MELISSA BLOCK, HOST:
Many organizations, from the U.N. to the Israeli military, have examined the war between Israel and the militant group Hamas in Gaza last summer. Today, an Israeli organization of former soldiers released something different - first-hand combat stories from more than 60 soldiers. NPR's Emily Harris reports.
EMILY HARRIS, BYLINE: The veterans group Breaking the Silence collected interviews from soldiers who fought during the 50-day war. The conflict killed more than 70 Israelis and more than 2,200 Palestinians. Israeli leaders claimed to do everything they could to protect civilians, but accounts collected by Breaking the Silence tell a different story on the ground. One young first sergeant who spoke with NPR said he was a tank gunner in the central Gaza Strip. He was surprised when his commander said anything within 200 yards was fair game to shoot.
UNIDENTIFIED MAN: I remember myself stood up in front of this commander and tell him is it real? It's so weird for me. It's so vague. It's so - I don't know - you can do whatever you want? And he said, yes.
HARRIS: One day he was told to pick a target - any target - and fire a tank shell at it in memory of a soldier who had been killed. He said he and others played a game - trying to hit moving cars along a main north-south road in Gaza. He admitted it's fun to fire a tank. "I can destroy buildings and I'm only 21," he said. But he also said this attitude was not what he'd learned during military service in the West Bank or on Israel's northern border.
UNIDENTIFIED MAN: There is a good reason, of course, to protect soldiers' lives, so you need to shoot. And you can't now try to discuss about rules of engagement. But I think the commanders just let themselves loose - let's do whatever we want. It's our time to shine. It's the war we were prepared for, and everything is fine in war. I think it's their excuse in my mind.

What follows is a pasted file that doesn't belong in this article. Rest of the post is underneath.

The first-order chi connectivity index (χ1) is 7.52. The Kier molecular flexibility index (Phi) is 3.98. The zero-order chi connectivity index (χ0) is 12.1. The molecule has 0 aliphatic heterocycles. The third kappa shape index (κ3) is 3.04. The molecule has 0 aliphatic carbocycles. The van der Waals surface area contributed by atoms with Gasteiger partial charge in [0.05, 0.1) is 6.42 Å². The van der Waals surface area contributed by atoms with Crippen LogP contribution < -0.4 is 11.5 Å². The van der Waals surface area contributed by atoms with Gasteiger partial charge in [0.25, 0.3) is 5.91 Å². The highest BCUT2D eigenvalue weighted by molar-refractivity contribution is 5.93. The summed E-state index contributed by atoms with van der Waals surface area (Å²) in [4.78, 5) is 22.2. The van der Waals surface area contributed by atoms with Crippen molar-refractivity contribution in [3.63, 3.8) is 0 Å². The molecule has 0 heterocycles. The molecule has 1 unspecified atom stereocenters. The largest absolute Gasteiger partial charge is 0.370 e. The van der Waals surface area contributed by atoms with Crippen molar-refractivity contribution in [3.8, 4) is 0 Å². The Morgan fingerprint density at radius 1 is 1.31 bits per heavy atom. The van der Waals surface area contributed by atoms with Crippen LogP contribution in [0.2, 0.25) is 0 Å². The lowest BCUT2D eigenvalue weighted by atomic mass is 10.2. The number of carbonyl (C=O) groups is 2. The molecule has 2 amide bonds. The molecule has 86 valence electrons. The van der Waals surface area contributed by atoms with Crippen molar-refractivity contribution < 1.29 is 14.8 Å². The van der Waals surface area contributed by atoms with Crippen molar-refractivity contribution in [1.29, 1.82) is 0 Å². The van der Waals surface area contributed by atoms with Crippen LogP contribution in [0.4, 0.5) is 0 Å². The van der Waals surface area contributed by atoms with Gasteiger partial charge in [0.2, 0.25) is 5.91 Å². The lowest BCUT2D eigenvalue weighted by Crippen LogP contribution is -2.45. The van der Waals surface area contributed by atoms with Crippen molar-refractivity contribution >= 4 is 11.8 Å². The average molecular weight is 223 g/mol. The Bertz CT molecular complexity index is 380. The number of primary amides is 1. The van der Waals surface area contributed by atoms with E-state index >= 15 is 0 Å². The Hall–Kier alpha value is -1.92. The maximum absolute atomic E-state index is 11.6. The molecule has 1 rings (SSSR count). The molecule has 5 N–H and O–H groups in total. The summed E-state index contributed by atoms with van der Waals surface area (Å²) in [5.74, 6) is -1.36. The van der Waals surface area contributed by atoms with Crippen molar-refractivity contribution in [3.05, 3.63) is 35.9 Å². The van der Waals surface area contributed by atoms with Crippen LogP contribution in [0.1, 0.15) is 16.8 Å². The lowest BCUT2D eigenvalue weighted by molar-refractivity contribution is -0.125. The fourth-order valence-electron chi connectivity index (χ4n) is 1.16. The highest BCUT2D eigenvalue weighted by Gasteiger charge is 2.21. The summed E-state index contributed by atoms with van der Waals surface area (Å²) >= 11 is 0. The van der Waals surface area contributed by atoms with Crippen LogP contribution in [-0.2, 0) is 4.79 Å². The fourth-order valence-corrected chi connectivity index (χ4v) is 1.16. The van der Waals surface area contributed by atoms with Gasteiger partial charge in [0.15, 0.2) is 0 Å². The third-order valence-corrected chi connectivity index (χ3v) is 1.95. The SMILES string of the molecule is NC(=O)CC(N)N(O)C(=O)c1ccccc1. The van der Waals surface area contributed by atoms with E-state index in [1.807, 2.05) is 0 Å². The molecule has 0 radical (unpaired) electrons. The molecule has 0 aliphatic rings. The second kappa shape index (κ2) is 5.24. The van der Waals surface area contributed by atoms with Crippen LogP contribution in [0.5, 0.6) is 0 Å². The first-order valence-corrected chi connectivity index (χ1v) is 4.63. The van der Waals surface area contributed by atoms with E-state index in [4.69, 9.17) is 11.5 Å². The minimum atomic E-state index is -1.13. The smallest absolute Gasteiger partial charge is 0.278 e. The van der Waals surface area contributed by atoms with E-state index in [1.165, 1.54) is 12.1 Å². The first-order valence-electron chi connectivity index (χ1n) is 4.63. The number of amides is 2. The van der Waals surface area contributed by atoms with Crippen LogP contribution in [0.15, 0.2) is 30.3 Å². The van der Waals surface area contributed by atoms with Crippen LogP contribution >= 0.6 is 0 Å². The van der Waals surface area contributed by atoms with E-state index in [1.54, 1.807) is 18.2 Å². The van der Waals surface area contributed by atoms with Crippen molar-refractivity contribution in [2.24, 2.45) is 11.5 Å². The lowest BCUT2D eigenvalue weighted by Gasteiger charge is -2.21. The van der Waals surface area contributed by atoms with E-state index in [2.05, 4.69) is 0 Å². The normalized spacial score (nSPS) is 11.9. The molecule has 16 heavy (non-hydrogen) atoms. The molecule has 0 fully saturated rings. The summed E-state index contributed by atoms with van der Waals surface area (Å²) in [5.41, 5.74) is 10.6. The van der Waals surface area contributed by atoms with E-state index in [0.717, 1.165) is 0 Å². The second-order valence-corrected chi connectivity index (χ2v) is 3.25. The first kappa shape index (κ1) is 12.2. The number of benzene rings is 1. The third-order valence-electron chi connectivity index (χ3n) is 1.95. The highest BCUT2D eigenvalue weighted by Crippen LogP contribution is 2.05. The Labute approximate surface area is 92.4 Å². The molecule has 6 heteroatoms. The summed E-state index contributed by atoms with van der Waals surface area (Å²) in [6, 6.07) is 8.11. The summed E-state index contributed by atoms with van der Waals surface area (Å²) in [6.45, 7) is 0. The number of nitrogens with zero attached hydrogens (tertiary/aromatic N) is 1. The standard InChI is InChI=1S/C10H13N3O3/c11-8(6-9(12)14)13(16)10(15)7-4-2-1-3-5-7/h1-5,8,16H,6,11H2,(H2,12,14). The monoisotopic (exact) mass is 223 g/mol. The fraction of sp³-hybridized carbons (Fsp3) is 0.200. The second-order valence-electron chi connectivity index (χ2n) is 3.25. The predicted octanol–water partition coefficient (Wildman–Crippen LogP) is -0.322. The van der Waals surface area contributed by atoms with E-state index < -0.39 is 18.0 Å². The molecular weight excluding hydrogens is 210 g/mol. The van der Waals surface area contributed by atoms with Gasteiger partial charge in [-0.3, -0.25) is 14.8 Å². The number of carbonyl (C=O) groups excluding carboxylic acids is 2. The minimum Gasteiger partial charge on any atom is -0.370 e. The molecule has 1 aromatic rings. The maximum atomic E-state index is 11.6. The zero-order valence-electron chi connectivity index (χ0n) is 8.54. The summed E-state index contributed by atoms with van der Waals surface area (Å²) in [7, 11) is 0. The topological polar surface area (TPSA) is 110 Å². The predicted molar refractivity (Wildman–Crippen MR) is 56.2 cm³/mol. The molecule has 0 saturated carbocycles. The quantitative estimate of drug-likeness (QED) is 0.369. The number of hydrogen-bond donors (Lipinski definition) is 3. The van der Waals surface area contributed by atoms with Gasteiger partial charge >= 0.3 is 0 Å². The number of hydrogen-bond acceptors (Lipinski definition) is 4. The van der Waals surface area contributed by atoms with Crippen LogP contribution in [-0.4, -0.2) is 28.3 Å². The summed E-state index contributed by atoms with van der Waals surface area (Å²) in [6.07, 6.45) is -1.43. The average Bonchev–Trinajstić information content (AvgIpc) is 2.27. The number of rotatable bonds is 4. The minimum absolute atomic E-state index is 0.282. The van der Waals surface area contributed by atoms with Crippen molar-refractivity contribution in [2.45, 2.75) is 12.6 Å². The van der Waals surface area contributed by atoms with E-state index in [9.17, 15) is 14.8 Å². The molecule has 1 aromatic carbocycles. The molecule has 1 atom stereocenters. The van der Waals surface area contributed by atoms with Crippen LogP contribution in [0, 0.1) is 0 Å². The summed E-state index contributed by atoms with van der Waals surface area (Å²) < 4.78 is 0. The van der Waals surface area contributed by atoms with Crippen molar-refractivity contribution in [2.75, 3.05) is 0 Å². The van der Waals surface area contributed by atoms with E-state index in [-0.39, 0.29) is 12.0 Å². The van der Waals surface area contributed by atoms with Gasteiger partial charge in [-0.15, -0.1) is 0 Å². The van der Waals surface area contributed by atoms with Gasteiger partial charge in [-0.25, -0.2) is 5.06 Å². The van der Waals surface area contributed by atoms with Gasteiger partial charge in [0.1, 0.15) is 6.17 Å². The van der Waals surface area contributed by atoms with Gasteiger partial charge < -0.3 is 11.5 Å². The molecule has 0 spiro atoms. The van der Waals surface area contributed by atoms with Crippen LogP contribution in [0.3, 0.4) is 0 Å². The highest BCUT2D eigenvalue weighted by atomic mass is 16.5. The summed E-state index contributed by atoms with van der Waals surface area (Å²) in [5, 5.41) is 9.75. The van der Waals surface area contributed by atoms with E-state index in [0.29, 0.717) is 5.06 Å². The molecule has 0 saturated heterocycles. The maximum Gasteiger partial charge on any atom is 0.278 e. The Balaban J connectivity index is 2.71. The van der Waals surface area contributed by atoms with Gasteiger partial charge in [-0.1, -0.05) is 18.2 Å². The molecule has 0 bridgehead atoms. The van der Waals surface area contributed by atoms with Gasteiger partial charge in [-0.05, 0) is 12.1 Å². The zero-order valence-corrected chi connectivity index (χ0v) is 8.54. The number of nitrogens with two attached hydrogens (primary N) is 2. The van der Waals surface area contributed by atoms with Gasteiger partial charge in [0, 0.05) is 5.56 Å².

HARRIS: Avner Gvaryahu directs public outreach in Israel for Breaking the Silence. He says the organization double-checks every story, but hides soldiers' identity for their protection. He also says the aim is not to point fingers at individuals.
AVNER GVARYAHU: It is so easy to find a scapegoat. It is so easy to pinpoint - say, well, that specific person is the problem. It was definitely our specific actions, but it goes all the way to the top.
HARRIS: Israeli military spokesperson Peter Lerner says one of the military's biggest challenges is operating in an urban environment, where militants shot rockets from residential areas. He questions why Breaking the Silence didn't push to share the stories with the military, which is doing its own investigations before the public.
PETER LERNER: They've been building this file for months and months now. Clearly, we need to be looking at certain things there, but they haven't conveyed those to us. So it raises questions. What is the intent behind this entire report?
HARRIS: He says Breaking the Silence has a political motive. The group says their intent is to reveal what soldiers actually do on the ground. One soldier, whose voice was distorted to hide his identity in a video released by the group, said his unit to tried to use up all its machine-gun ammunition just before getting resupplied. It didn't matter whether targets had been identified.
(SOUNDBITE OF BREAKING THE SILENCE VIDEO)
UNIDENTIFIED SOLDIER: (Through interpreter) We just kept shooting and shooting, almost nonstop, until the barrel was overheated. When it does, it's no longer usable. But we really didn't care because we knew that no one would ask questions. If anyone did, we could say, well, it was for the sake of the operation. It didn't happen on purpose.
HARRIS: In other stories released by Breaking the Silence, soldiers claim two women were killed because they looked suspicious using cell phones. An old man was wounded, then covered in dirt by a bulldozer because soldiers say they feared he might have had a grenade. Several soldiers who told their stories to Breaking the Silence said they did so because their families and friends didn't want to hear. Emily Harris, NPR News, Jerusalem.
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